Anyway, 4e definitely does internalize a lot more of what makes a character what he is, as part of its "all characters are heroes" ethos. Oddly the game didn't quite follow through on that mechanically, as items are pretty vital to all characters, at least until PHB3/DS introduced inherent bonuses (admittedly we used them as early as 2008 though). One of those interesting aspects of 4e where it promised and then stepped back a bit from fully delivering.
 
It's weird, I was having a conversation with someone the other day about the "feel" of 4e vs. Pathfinder and he found it unbelievable that no matter what version of D&D my group plays, it always ends up having the same "feel." Because as a group of people we always focus on the things we enjoy the most, regardless of whether the system has fully fleshed out support for that aspect. I think it makes me appreciate or (or not) the particular system for its own particular game engine/rules engine and game elements and I don't spend a lot of time thinking about the "tone" it sets because in my mind, the "tone" is what you bring to the table, not what you get from the books.

In our case, it's about big heroism, dramatic moments, trash talk, lots of action and humor and not as much about resource management or exploration. But we've always played that way from Basic D&D through 1e, 2e, 3e, (and a very long Neverwinter Nights campaign) PF, 4e, 13A and 5e. (Yes, I do play with some of the same folks I started with almost 35 years ago - really!)
Yeah, mostly I feel pretty similar. I've been a real 4e advocate, but in terms of playing D&D we really always played kind of the same game. 4e made it a bit easier for us to do what we always did, so we latched onto it, but all versions were fun and the feel was largely coming from us, not from the rules. I've continued to set my D&D adventures in the same world going all the way back to when I drew the first map in maybe 1976, lol. The basic premise of high adventure and heroic action has held throughout.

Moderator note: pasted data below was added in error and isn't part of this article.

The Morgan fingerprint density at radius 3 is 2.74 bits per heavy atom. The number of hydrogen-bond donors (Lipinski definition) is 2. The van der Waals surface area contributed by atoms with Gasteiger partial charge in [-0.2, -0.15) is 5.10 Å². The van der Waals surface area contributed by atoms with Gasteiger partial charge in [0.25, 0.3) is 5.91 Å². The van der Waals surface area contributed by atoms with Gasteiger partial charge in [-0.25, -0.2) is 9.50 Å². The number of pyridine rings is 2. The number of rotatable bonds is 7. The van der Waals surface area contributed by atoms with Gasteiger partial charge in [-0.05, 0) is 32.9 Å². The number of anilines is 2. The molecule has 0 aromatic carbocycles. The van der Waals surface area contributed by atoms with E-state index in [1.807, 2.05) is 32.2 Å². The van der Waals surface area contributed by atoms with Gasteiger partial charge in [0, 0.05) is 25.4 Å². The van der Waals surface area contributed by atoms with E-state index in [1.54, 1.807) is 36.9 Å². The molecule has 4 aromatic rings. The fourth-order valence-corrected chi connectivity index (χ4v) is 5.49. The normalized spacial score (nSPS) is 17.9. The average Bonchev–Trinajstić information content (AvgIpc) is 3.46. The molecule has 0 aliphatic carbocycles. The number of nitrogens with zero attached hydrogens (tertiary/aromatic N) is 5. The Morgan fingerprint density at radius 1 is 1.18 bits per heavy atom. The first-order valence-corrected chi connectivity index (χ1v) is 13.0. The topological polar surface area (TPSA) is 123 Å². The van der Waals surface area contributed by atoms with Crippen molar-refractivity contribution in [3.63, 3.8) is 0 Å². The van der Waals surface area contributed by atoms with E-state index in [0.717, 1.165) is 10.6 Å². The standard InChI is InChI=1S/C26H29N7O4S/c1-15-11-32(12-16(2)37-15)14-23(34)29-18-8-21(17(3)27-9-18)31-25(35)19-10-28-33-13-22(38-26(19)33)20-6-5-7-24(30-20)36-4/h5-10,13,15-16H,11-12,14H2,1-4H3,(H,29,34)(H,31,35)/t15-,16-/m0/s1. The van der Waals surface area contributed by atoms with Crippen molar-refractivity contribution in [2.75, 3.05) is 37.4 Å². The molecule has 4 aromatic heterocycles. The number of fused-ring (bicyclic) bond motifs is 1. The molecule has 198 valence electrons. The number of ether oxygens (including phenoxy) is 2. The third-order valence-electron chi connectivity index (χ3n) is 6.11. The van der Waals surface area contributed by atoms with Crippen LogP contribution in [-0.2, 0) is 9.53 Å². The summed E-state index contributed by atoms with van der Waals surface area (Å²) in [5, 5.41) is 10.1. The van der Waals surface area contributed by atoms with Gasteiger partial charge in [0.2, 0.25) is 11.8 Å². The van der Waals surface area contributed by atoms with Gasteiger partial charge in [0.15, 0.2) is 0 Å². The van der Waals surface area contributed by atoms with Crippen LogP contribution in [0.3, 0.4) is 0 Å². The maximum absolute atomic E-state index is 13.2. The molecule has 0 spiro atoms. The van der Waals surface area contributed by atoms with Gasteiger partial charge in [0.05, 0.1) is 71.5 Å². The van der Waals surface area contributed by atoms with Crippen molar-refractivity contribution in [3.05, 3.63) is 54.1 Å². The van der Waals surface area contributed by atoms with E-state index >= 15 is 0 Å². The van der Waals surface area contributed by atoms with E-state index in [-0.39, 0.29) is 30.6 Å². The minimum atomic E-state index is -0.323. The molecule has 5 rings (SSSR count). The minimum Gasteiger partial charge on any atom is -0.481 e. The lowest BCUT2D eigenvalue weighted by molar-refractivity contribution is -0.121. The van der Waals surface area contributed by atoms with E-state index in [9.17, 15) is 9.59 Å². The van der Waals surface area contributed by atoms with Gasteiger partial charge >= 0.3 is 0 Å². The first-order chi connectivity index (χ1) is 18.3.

But, you know, this is something that should feel pretty familiar to anyone that has played for a long time. I mean FR is still around, and it was a 1e setting, probably Greenwood even played it with earlier rules than that. Its all D&D, with chromatic dragons, dungeons filled with goblins, weird half-sci-fi monsters, fetch-quests, etc. Still populated with fighters, clerics, wizards, and rogues, same as ever! hehe.
 

Manbearcat

Adventurer
You want to talk about feel?
Was I really supposed to take an edition where the designers tried to tell me that magic arrows didn't exist seriously?
Jilted lover attitude coupled with utter misunderstanding/lack of comprehension of the thing you're jilted lovering over? No way. How original.

But this is an obscure one to be wrong about; deep, deep in the well. Huhumm....

Firestorm ArrowLevel 3+ Uncommon
The charred wood of this arrow seems to shimmer with heat.
Lvl 3 +1 30 gp Lvl 18 +4 3,400 gp
Lvl 8 +2 125 gp Lvl 23 +5 17,000 gp
Lvl 13 +3 650 gp Lvl 28 +6 85,000 gp
Ammunition: Arrow
Enhancement Bonus: attack rolls and damage rolls
Property
When you hit an enemy using this ammunition, that enemy and each creature adjacent to it take 1d6 extra fire damage per plus.
Why didn't you just choose to be wrong about old saws like: